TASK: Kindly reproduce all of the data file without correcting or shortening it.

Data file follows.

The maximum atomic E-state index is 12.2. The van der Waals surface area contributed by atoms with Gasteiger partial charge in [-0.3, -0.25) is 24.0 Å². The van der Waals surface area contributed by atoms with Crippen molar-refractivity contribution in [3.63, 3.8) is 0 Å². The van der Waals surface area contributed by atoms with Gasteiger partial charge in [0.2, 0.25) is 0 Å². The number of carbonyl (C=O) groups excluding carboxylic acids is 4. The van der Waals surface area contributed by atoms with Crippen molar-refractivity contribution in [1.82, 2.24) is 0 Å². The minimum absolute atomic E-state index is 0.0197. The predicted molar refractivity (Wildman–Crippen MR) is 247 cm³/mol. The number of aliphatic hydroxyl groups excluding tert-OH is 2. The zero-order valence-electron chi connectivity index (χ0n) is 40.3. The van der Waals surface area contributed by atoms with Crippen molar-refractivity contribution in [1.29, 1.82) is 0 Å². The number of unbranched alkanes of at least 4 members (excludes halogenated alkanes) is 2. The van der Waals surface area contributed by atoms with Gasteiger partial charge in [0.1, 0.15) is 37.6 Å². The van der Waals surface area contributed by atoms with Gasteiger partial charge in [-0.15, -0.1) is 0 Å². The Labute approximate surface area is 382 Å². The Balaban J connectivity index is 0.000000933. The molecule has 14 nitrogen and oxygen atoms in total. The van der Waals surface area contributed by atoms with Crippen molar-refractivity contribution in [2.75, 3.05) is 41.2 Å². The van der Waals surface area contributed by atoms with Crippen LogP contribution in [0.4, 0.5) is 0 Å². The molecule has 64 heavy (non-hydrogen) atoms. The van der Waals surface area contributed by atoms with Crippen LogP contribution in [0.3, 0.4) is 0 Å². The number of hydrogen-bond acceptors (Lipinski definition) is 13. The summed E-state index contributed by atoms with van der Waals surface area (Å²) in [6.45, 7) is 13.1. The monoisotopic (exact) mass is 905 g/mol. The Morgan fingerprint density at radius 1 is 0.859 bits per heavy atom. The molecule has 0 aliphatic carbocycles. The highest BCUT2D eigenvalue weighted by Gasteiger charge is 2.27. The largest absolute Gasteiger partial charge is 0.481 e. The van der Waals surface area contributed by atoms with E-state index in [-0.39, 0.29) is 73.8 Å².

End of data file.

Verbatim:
The maximum atomic E-state index is 12.2. The van der Waals surface area contributed by atoms with Gasteiger partial charge in [-0.3, -0.25) is 24.0 Å². The van der Waals surface area contributed by atoms with Crippen molar-refractivity contribution in [3.63, 3.8) is 0 Å². The van der Waals surface area contributed by atoms with Gasteiger partial charge in [0.2, 0.25) is 0 Å². The number of carbonyl (C=O) groups excluding carboxylic acids is 4. The van der Waals surface area contributed by atoms with Crippen molar-refractivity contribution in [1.82, 2.24) is 0 Å². The minimum absolute atomic E-state index is 0.0197. The predicted molar refractivity (Wildman–Crippen MR) is 247 cm³/mol. The number of aliphatic hydroxyl groups excluding tert-OH is 2. The zero-order valence-electron chi connectivity index (χ0n) is 40.3. The van der Waals surface area contributed by atoms with Crippen molar-refractivity contribution in [1.29, 1.82) is 0 Å². The number of unbranched alkanes of at least 4 members (excludes halogenated alkanes) is 2. The van der Waals surface area contributed by atoms with Gasteiger partial charge in [0.1, 0.15) is 37.6 Å². The van der Waals surface area contributed by atoms with Gasteiger partial charge in [-0.15, -0.1) is 0 Å². The Labute approximate surface area is 382 Å². The Balaban J connectivity index is 0.000000933. The molecule has 14 nitrogen and oxygen atoms in total. The van der Waals surface area contributed by atoms with Crippen molar-refractivity contribution in [2.75, 3.05) is 41.2 Å². The van der Waals surface area contributed by atoms with Crippen LogP contribution in [0.4, 0.5) is 0 Å². The molecule has 64 heavy (non-hydrogen) atoms. The van der Waals surface area contributed by atoms with Crippen LogP contribution in [0.3, 0.4) is 0 Å². The number of hydrogen-bond acceptors (Lipinski definition) is 13. The summed E-state index contributed by atoms with van der Waals surface area (Å²) in [6.45, 7) is 13.1. The monoisotopic (exact) mass is 905 g/mol. The Morgan fingerprint density at radius 1 is 0.859 bits per heavy atom. The molecule has 0 aliphatic carbocycles. The highest BCUT2D eigenvalue weighted by Gasteiger charge is 2.27. The largest absolute Gasteiger partial charge is 0.481 e. The van der Waals surface area contributed by atoms with E-state index in [-0.39, 0.29) is 73.8 Å².